‘Use the right tool for the right job’ Everyone knows the mantra, but as a photographer and a filmmaker finding the right tool to do both well is pretty much the holy grail of my area of the industry.
The Canon 5D II was the first camera I used that could do both photo and video well, but that is obviously a long time ago. And for the style of photography I do and way I work those Canon DSLRs are backbreaking monsters compared with some of their competitors.
And so, in 2015 I actually did start using the ‘right tool for the right jobs’: I started using Fujifilm cameras for my photography work and Canon EOS video cameras for my film work. The Fujis being smaller, lighter and having equal if not superior photo quality to Canon’s in my eye anyway.
I started with the Fujifilm X-T1 and quickly moved on to the X100F which were great cameras at the time; the combination of quality and size was always a winner for me. However, it wasn’t until I got the X-T2 that I discovered that these amazing photo cameras could also be a great tool for video making too.
So, 18 months later here we are with the FujiFilm X-T3 and are wondering, just how much better can it be? Can the FujiFilm X-T3 for video production be a viable option for a professional company too?
As mentioned, we’ve already reviewed the Fuji X-T2 in detail on our blog so we won’t be going in to lots of detail on things such as the body or interface etc. But instead will be focussing on some of the differences and standout features we’ve found with the FujiFilm X-T3 for video production.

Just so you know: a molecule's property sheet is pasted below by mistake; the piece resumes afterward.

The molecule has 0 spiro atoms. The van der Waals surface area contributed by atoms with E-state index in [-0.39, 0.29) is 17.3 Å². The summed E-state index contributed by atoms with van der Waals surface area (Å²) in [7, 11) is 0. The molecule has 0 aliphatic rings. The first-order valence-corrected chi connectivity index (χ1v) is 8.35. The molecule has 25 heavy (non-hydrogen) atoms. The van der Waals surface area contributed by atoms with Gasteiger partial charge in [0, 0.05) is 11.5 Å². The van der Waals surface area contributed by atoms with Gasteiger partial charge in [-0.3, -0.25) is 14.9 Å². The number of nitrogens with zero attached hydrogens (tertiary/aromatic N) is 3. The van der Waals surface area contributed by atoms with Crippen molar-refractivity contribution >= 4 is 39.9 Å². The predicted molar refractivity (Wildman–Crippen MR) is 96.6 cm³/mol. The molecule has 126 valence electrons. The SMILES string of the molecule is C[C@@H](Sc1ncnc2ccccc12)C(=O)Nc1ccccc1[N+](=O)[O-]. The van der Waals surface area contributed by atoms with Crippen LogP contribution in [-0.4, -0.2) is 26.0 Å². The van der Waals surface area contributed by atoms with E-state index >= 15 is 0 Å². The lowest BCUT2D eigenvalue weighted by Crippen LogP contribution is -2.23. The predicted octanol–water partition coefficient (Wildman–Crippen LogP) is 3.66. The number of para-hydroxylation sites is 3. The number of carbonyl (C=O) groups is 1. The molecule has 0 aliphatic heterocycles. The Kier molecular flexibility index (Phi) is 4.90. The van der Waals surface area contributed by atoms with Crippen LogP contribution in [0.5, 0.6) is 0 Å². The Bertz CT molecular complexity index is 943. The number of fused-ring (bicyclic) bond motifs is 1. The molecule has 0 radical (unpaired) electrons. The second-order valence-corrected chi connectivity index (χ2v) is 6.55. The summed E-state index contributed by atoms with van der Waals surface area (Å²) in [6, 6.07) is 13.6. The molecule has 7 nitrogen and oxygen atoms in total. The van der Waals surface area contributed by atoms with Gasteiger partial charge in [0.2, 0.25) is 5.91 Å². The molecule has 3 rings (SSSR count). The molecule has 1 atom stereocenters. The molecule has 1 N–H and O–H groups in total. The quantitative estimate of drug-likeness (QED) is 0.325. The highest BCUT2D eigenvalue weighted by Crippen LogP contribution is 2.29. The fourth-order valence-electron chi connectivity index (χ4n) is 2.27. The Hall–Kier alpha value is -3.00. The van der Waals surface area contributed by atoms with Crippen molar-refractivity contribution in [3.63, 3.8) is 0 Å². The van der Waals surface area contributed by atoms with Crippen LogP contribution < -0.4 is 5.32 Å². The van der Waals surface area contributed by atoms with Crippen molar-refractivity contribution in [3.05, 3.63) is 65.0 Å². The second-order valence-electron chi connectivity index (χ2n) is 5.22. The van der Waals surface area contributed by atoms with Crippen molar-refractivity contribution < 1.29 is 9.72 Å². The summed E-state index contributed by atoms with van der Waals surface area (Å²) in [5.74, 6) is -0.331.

What’s New? A whole new sensor to begin with!!
The FujiFilm X-T3 boats the new X-Trans IV with 26.1MP, which is a small increase from the 24.3MP on the X-T2. We think that even though a new sensor seems like a big deal, in practice we don’t seem to have noticed a massive amount of difference.
However, a few things do stand out, such as the base ISO changes now to ISO640 (it was ISO800 on the X-T2) and in principle this increases dynamic range of the camera. In real terms, we haven’t noticed a massive amount of difference, but the images are lovely! This new sensor also helps with noise at high ISO and now you can go to stupid high ISO levels but then again, I don’t see a situation where we would be likely to use it. We normally work in (semi) controlled environments where high ISO levels are not necessary. Still, it’s nice to have it and to know images could (potentially) be used.
New video formats: A whole new world of options
I believe this is the biggest improvement the X-T3 has seen over its predecessor. With all these new options, the X-T3 enters the realm of video cameras that you can use for professional video production (minus a couple of exceptions that we’ll go over later on).
These are, in a nutshell, the new video features and differences:
- 4K up to 30fps
- 4K/DCI up to 100Mbps
- 1080p up to 100Mbps
- 1080p in 16:9 up to 120fps
- IPB compression
- H.264 codec
- Internal recording in 4:2:0 8-bit
- External recording in 4:2:2 8-bit
- 10min per clip in 4K
- 15min per clip in 1080p
- 4K up to 60fps
- 4K/DCI up to 60fps and 400Mbps
- 1080p up to 200Mbps